Patel also pointed to a slew of bills stalled in the Legislature aimed at addressing policing problems, like ending qualified immunity and creating civilian review boards with subpoena power. Voters are supportive of more transparency from police, she said, but she hasn’t seen any candidates make it a focal point of their campaign this year.
Democrats have campaigned on their pledges to make New Jersey more affordable, citing the Anchor tax rebate program and the planned StayNJ tax cut for seniors. But left unmentioned on the campaign trail, according to Maura Collinsgru of consumer advocacy group New Jersey Citizen Action, is a stalled bill that would prohibit insurers from using factors like education, occupation, and credit scores to set drivers’ insurance rates.
“Why are we still allowing this kind of discrimination to continue in New Jersey in 2023? Why are we not codifying the Voting Rights Act? All these issues matter to New Jerseyans, and we need candidates to turn their attention to it,” she said.
The state’s struggling public transit system should have been a major talking point for candidates, according to Alex Ambrose of progressive think tank New Jersey Policy Perspective. This is the biggest issue for many everyday riders of NJ Transit, Ambrose said.
NJ Transit is facing a $1 billion deficit in two years, which Ambrose called an “existential crisis.” She called on lawmakers to renew the corporate business tax surcharge — which is set to expire this year — to help fund NJ Transit and avoid its coming fiscal cliff.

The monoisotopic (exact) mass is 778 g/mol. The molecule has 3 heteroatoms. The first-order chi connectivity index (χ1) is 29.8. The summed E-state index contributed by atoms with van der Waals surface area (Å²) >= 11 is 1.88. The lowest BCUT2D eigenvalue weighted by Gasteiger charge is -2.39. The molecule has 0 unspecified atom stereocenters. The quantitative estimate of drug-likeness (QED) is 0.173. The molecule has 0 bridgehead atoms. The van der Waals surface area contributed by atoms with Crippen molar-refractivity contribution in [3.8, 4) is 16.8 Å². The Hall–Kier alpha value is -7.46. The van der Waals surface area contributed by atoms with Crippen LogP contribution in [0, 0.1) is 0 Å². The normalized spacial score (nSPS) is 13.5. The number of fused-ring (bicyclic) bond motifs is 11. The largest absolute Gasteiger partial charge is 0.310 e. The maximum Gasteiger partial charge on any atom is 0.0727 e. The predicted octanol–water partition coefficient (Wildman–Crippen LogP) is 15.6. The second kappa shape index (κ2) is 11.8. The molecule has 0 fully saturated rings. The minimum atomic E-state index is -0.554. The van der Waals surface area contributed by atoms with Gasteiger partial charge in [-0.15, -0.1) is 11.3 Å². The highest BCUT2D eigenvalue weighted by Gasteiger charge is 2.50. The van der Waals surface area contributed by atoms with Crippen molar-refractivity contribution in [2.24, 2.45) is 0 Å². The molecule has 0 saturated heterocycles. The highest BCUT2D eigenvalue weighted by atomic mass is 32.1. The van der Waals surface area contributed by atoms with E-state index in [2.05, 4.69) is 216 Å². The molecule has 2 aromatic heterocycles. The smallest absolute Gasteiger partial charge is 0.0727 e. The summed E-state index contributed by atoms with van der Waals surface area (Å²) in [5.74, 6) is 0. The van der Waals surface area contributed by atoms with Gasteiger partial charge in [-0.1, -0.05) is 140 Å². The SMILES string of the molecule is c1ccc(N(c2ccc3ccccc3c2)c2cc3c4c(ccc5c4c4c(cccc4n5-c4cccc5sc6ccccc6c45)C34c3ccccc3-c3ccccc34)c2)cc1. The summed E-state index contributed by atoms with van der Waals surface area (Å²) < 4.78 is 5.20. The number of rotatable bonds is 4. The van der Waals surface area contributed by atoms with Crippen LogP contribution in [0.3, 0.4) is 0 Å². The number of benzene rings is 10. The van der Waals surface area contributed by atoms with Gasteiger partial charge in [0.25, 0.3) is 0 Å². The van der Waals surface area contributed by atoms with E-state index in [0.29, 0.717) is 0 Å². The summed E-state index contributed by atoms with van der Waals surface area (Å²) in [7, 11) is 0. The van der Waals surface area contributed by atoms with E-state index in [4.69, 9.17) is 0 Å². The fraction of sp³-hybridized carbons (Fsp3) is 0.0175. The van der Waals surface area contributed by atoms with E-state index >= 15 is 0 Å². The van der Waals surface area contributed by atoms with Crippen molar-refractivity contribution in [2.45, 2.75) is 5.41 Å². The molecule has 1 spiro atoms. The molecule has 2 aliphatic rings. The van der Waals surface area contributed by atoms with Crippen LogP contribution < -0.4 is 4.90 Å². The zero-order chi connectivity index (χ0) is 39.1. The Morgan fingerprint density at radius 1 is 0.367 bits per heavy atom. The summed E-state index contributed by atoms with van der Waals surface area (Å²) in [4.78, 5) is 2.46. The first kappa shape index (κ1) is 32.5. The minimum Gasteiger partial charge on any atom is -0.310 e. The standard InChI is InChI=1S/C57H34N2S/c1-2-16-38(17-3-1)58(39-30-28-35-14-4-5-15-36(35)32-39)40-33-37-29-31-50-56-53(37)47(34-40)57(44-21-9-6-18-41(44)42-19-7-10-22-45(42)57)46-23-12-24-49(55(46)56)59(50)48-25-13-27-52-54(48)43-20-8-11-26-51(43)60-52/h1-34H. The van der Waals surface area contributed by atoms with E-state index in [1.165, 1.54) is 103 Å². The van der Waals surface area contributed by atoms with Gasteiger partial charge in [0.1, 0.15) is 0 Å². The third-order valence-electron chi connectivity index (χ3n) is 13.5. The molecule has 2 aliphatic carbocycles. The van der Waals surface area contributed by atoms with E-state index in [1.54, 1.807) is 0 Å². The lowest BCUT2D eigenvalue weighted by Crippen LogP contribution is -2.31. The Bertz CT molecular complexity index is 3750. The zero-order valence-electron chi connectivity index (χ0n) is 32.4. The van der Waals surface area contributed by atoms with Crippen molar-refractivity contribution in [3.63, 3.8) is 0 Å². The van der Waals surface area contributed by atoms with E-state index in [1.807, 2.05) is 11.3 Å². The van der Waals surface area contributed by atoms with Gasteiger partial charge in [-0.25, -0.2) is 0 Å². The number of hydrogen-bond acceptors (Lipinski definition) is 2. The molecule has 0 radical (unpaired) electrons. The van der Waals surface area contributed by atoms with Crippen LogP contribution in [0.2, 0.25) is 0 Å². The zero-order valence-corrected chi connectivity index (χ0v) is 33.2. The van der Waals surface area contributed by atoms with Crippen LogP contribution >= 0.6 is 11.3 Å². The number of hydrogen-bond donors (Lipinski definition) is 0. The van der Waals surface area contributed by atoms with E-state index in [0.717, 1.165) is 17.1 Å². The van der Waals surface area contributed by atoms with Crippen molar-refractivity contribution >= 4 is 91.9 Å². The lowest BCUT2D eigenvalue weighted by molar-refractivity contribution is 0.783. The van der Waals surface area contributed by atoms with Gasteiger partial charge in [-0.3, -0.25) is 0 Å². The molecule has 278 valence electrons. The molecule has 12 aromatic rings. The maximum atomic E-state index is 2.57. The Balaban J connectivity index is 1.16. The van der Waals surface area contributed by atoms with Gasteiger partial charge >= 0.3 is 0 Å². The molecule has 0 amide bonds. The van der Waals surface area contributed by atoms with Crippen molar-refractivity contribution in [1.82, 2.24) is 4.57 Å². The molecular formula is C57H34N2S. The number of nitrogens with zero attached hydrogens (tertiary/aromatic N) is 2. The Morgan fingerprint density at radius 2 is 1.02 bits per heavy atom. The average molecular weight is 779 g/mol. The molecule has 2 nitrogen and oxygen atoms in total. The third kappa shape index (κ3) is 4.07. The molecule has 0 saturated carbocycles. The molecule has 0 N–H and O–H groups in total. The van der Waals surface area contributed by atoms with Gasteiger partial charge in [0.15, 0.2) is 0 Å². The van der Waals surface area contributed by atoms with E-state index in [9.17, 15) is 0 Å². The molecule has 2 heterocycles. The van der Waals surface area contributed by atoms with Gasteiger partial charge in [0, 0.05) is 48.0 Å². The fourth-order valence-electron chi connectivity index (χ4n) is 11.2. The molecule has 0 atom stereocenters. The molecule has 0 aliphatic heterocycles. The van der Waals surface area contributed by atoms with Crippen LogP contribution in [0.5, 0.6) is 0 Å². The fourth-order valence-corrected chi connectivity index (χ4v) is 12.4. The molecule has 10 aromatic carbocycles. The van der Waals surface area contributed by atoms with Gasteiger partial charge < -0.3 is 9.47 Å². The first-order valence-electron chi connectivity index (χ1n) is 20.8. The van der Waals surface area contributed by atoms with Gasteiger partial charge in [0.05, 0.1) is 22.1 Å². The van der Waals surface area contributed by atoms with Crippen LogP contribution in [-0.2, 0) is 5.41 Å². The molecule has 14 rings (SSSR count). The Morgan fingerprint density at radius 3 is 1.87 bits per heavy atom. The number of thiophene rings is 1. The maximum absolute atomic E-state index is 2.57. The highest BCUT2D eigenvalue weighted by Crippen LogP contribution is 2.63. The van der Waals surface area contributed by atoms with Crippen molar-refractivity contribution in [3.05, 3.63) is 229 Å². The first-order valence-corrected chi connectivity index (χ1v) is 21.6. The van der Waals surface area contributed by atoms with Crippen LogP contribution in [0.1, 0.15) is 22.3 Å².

“We need to make sure electeds are continually paying attention to racial and economic justice issues like public transportation,” she said. “It’s surprising to not hear officials talk about this essential service that so many of their voters rely on to get to their jobs, school, health care, their families, and economic development.”
Torres pointed to the lack of engagement from both sides of the aisle with New Jersey’s booming immigrant population. The state is expected to become majority-minority within the decade, district demographics will change, and immigrants will have even more voting power, she noted.
The candidates who are talking about immigrants this cycle are “dangerous and contrary to our state values,” she said, citing comments about asylum seekers in New York City, a Plainfield official who joked about calling federal immigration authorities at a protest, and Atlantic County commissioners urging New Jersey not to be a sanctuary state for immigrants. Lawmakers who represent diverse districts and have the support of voters of color don’t rebuke these statements as loudly as they should, Torres said.
“The voters who really have an opportunity to change our elections aren’t being spoken to by our parties. They’re not being spoken to in policy priorities,” Torres said.
Cassino said candidates are comfortable with the electorate they are familiar with, their base that votes for them based on their stances on issues like abortion or green energy. In order to widen the conversation on the campaign trail, he said, our voting system would need a complete overhaul, like adding ranked-choice voting or abolishing the county line.
“Our system is very closed and pretty tightly constrained. You’re not going to get a lot of innovation as long as you’re operating in that system,” he said. “That’s not the politician’s fault. Don’t hate the player, hate the game.”